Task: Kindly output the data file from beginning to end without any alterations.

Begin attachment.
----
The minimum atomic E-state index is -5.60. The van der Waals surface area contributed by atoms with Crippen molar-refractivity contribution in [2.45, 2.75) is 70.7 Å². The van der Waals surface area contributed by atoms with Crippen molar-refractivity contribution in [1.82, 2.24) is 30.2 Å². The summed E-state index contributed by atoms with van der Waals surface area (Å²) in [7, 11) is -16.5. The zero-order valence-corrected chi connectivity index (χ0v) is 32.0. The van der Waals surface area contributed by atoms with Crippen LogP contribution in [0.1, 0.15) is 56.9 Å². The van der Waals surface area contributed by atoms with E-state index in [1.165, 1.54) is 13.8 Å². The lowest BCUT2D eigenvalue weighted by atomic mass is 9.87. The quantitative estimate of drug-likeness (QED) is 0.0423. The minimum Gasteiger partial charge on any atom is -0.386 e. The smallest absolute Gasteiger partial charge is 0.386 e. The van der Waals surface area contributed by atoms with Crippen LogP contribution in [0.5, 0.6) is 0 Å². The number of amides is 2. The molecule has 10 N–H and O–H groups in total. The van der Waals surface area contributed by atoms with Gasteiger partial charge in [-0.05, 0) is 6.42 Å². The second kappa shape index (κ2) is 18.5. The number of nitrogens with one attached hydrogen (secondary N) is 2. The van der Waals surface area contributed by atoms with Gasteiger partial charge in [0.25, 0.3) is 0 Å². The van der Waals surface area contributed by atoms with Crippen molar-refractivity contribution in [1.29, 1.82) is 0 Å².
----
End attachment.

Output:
The minimum atomic E-state index is -5.60. The van der Waals surface area contributed by atoms with Crippen molar-refractivity contribution in [2.45, 2.75) is 70.7 Å². The van der Waals surface area contributed by atoms with Crippen molar-refractivity contribution in [1.82, 2.24) is 30.2 Å². The summed E-state index contributed by atoms with van der Waals surface area (Å²) in [7, 11) is -16.5. The zero-order valence-corrected chi connectivity index (χ0v) is 32.0. The van der Waals surface area contributed by atoms with Crippen LogP contribution in [0.1, 0.15) is 56.9 Å². The van der Waals surface area contributed by atoms with E-state index in [1.165, 1.54) is 13.8 Å². The lowest BCUT2D eigenvalue weighted by atomic mass is 9.87. The quantitative estimate of drug-likeness (QED) is 0.0423. The minimum Gasteiger partial charge on any atom is -0.386 e. The smallest absolute Gasteiger partial charge is 0.386 e. The van der Waals surface area contributed by atoms with Crippen LogP contribution in [0.5, 0.6) is 0 Å². The number of amides is 2. The molecule has 10 N–H and O–H groups in total. The van der Waals surface area contributed by atoms with Gasteiger partial charge in [-0.05, 0) is 6.42 Å². The second kappa shape index (κ2) is 18.5. The number of nitrogens with one attached hydrogen (secondary N) is 2. The van der Waals surface area contributed by atoms with Gasteiger partial charge in [0.25, 0.3) is 0 Å². The van der Waals surface area contributed by atoms with Crippen molar-refractivity contribution in [1.29, 1.82) is 0 Å².